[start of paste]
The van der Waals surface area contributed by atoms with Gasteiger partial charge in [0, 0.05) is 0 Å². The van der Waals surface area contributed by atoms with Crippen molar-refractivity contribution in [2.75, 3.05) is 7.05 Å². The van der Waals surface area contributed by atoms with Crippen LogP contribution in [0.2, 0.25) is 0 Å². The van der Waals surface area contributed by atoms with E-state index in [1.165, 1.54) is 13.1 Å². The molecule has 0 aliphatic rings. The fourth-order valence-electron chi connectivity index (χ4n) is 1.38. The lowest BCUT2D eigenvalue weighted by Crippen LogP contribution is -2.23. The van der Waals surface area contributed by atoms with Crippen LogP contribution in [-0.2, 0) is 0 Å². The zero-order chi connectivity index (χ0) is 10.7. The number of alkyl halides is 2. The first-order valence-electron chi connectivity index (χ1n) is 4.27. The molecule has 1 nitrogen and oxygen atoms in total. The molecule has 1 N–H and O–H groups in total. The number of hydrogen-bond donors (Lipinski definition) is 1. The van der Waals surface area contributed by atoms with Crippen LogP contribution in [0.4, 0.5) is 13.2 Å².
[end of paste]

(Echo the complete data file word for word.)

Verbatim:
The van der Waals surface area contributed by atoms with Gasteiger partial charge in [0, 0.05) is 0 Å². The van der Waals surface area contributed by atoms with Crippen molar-refractivity contribution in [2.75, 3.05) is 7.05 Å². The van der Waals surface area contributed by atoms with Crippen LogP contribution in [0.2, 0.25) is 0 Å². The van der Waals surface area contributed by atoms with E-state index in [1.165, 1.54) is 13.1 Å². The molecule has 0 aliphatic rings. The fourth-order valence-electron chi connectivity index (χ4n) is 1.38. The lowest BCUT2D eigenvalue weighted by Crippen LogP contribution is -2.23. The van der Waals surface area contributed by atoms with Crippen LogP contribution in [-0.2, 0) is 0 Å². The zero-order chi connectivity index (χ0) is 10.7. The number of alkyl halides is 2. The first-order valence-electron chi connectivity index (χ1n) is 4.27. The molecule has 1 nitrogen and oxygen atoms in total. The molecule has 1 N–H and O–H groups in total. The number of hydrogen-bond donors (Lipinski definition) is 1. The van der Waals surface area contributed by atoms with Crippen LogP contribution in [0.4, 0.5) is 13.2 Å².